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Re: Thought substitution vs. Observing feeling

Post by mikenz66 » Thu Sep 29, 2016 7:03 pm

ToVincent wrote:
mikenz66 wrote:Perhaps you'd like to explain your interpretation of what that passage is telling us, rather than making vague assertions about how wrong everyone else is.
It is absolutely of no use on this forum.
...
So why are you here? This is a forum for sharing understanding and interpretation.

:coffee:
Mike

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tiltbillings
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Re: Thought substitution vs. Observing feeling

Post by tiltbillings » Thu Sep 29, 2016 8:12 pm

ToVincent wrote:And before you "practice", get the theory right. You don't need monks anymore. You have the internet to provide you with the early texts. Then join the true Sangha, and practice.
    • I have heard that on one occasion the Blessed One was staying at Savatthi in the Eastern Monastery, the palace of Migara's mother, together with many well-known elder disciples — with Ven. Sariputta, Ven. Maha Moggallana, Ven. Maha Kassapa, Ven. Maha Kaccana, Ven. Maha Kotthita, Ven. Maha Kappina, Ven. Maha Cunda, Ven. Revata, Ven. Ananda, and other well-known elder disciples. On that occasion the elder monks were teaching & instructing. Some elder monks were teaching & instructing ten monks, some were teaching & instructing twenty monks, some were teaching & instructing thirty monks, some were teaching & instructing forty monks. The new monks, being taught & instructed by the elder monks, were discerning grand, successive distinctions.
      -- MN 118


      As for the individual who has attained neither internal tranquillity of awareness nor insight into phenomena through heightened discernment, he should approach an individual who has attained both internal tranquillity of awareness & insight into phenomena through heightened discernment... and ask him, 'How should the mind be steadied? How should it be made to settle down? How should it be unified? How should it be concentrated? How should fabrications be regarded? How should they be investigated? How should they be seen with insight?' The other will answer in line with what he has seen & experienced: 'The mind should be steadied in this way. The mind should be made to settle down in this way. The mind should be unified in this way. The mind should be concentrated in this way. Fabrications should be regarded in this way. Fabrications should be investigated in this way. Fabrications should be seen in this way with insight.' Then eventually he [the first] will become one who has attained both internal tranquillity of awareness & insight into phenomena through heightened discernment.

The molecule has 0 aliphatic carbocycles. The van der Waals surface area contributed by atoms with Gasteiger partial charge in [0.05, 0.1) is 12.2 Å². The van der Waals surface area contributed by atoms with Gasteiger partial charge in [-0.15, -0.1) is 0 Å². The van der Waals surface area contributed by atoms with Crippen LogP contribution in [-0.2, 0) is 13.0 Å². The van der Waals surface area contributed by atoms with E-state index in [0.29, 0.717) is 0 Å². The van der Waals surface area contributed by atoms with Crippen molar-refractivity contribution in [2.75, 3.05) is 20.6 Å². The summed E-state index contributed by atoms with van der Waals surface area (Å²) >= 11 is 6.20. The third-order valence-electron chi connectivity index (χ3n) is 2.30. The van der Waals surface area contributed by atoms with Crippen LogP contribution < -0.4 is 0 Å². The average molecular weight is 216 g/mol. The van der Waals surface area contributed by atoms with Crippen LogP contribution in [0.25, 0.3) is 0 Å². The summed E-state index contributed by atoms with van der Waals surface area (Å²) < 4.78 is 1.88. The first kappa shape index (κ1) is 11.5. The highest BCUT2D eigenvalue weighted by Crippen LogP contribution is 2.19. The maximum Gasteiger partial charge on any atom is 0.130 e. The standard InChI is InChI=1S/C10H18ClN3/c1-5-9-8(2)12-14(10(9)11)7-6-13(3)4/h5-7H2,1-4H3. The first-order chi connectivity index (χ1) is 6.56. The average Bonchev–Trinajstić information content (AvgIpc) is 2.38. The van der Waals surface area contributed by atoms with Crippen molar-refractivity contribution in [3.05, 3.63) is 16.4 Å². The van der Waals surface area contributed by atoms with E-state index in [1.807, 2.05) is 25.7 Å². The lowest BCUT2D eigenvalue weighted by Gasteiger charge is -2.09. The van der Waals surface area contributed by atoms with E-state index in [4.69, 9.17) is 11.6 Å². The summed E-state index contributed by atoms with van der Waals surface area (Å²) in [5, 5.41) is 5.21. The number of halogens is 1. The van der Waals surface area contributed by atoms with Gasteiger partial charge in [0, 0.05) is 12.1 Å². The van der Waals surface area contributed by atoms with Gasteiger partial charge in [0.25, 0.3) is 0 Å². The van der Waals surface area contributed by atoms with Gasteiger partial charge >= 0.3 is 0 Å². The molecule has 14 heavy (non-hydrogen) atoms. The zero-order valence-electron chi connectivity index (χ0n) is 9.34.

-- AN 04.094
>> Do you see a man wise [enlightened/ariya] in his own eyes? There is more hope for a fool than for him.<< -- Proverbs 26:12

This being is bound to samsara, kamma is his means for going beyond. -- SN I, 38.

“Of course it is happening inside your head, Harry, but why on earth should that mean that it is not real?” HPatDH p.723

ToVincent
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Re: Thought substitution vs. Observing feeling

Post by ToVincent » Tue Oct 04, 2016 3:34 pm

tiltbillings wrote:...
I suppose these nice bolded extracts have to do with sayings in the time of Buddha.
Can they be applied now?
I recall Buddha saying that his teaching would be corrupted; and that people would rather go to listen to sweet tongues, than to his own sayings.
I recall Vajirañāṇo Bhikkhu (King Mongkut); I recall Mun & Sao; and what has it become, but posh retreats and khatha aakhom.
murphythecat8 wrote:.....
I repeat: Saṃyutta_Nikāya/Saṃyuktāgama have the doctrine. Know what is common to both. That should suffice. You should betray none of these two schools.

As a summary, everything one experiences is suffering (impermanent good or bad) - the suffering of "others"; the suffering of what is external to you.
"what arises is only suffering arising, what ceases is only suffering ceasing." (SN 12.15)
So your knowledge will be independent of the "other". (SN 12.15)
For once you have recognized that the arising comes from the "Other", then it is your turn to handle what follows; independently of the "other".
There is a "doer" and the "other" did Buddha say (AN 6.38 & SN 24.6). See Piya Tan comparative study (at page 31) http://dharmafarer.org/wordpress/wp-con ... 8-piya.pdf
What is not yours is also your matter, in a way; in your willful rejection of it (just from disgust of realizing and experiencing that this is "not yours"; if that could be one of the reason of your abandonment).
This is the door to freedom.

As long as you listen to sweet tongues, and live in the world of senses (saḷāyatana), evil will not face you with its utmost suffering. Evil will not feed you with its extreme suffering; like an ill willed, hurtful drug addict, drown in his senses; that is not willing to realize and understand that there is nothing good in his drug.